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For 10 years, Dexcom made this claim: Continuous glucose monitoring (CGM) is intended to supplement, not replace, a blood glucose meter. A confirmatory finger stick is required prior to treatment.
This is known as an adjunctive claim, because the monitoring only assisted in glucose monitoring. A non-adjunctive claim would allow for treatment decisions (insulin dosing) to be made off of CGM data without the need to confirm with a blood glucose meter finger stick.
As you’ll see in this 10x Conference video at http://medgroup.biz/Dexcom (with slides), Dexcom’s Gary Cohen explained how it won the non-adjunctive claim in 2016.
Health care providers, advocate organizations, and – importantly 30+ patients – participated in an FDA Advisory panel in July 2016 to present reasons why Dexcom’s CGM device should be given a non-adjunctive claim.
And while Dexcom couldn’t talk about any off-label use, patients could (and did) tell FDA how they already dosed off CGM readings.
FDA approved the labeling change and now the company can claim, “The Dexcom G5 is FDA-cleared and lets you monitor without pricking your finger.”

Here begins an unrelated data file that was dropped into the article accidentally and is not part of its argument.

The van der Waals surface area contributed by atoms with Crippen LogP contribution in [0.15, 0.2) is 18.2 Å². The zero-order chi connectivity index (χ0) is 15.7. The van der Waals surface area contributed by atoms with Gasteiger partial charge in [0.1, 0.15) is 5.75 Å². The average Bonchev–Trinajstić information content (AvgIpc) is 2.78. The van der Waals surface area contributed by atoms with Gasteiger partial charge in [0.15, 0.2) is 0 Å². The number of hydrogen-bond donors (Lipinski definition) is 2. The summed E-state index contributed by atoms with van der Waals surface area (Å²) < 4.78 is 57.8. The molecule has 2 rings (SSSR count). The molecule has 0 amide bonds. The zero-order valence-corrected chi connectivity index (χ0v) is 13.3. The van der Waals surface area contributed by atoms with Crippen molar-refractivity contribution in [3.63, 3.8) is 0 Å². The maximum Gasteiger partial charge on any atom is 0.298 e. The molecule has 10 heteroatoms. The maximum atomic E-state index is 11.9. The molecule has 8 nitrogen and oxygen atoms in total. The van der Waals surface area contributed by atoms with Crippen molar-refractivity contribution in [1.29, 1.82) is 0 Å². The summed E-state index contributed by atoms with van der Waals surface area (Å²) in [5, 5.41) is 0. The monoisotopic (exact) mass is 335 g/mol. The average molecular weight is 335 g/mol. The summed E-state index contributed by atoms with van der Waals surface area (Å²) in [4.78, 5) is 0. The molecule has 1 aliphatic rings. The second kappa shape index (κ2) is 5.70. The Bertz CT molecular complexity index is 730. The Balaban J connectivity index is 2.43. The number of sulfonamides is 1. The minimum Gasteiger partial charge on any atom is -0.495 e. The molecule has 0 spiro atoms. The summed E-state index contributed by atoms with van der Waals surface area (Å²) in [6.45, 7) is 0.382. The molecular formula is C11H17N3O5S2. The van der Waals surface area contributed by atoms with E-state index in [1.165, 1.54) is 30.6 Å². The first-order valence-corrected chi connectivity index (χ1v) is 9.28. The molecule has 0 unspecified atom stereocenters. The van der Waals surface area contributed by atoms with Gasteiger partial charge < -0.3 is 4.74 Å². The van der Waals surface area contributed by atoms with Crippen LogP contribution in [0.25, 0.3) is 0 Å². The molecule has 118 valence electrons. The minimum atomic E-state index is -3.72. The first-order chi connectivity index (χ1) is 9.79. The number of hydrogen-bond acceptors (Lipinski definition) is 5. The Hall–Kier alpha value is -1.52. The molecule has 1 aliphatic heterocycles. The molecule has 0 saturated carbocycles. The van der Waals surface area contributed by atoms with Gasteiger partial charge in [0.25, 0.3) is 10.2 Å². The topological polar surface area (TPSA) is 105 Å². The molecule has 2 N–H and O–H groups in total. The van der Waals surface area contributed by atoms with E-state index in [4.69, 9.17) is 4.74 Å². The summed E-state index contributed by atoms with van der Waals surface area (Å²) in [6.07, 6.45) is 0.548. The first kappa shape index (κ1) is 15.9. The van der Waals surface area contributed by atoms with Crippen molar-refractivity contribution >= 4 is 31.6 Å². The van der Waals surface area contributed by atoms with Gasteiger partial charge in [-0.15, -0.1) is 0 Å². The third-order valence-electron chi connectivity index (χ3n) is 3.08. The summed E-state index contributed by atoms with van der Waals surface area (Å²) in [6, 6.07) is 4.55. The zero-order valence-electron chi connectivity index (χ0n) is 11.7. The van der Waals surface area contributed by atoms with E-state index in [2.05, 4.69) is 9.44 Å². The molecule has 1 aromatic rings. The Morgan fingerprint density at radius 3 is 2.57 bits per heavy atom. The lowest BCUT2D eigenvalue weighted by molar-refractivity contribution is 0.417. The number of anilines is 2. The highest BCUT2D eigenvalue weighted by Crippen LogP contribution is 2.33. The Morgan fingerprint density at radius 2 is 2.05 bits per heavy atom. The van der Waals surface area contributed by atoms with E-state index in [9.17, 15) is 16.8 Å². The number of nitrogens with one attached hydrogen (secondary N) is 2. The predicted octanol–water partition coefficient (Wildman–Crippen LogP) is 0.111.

If patients were already dosing off label, why was the labeling change such a big deal? Because Medicare does not cover adjunctive devices. Due to the change, tens of thousands of patients are now covered for Dexcom G5.
Fewer finger pricks make happier diabetics, Dexcom can talk openly educate patients and doctors, and awareness in the diabetic community continues to grow.
My takeaway: As technologies advance, educate the industry and involve the user. The user may be your best advocate to advancing your products.
Do you agree? What would you add to the discussion?
Make it a great week.
P.S. New medical device marketing posts at https://MedicalMarcom.com/blog
Eddie Anderson, RAC
Jim Mertz, PMP, CSM
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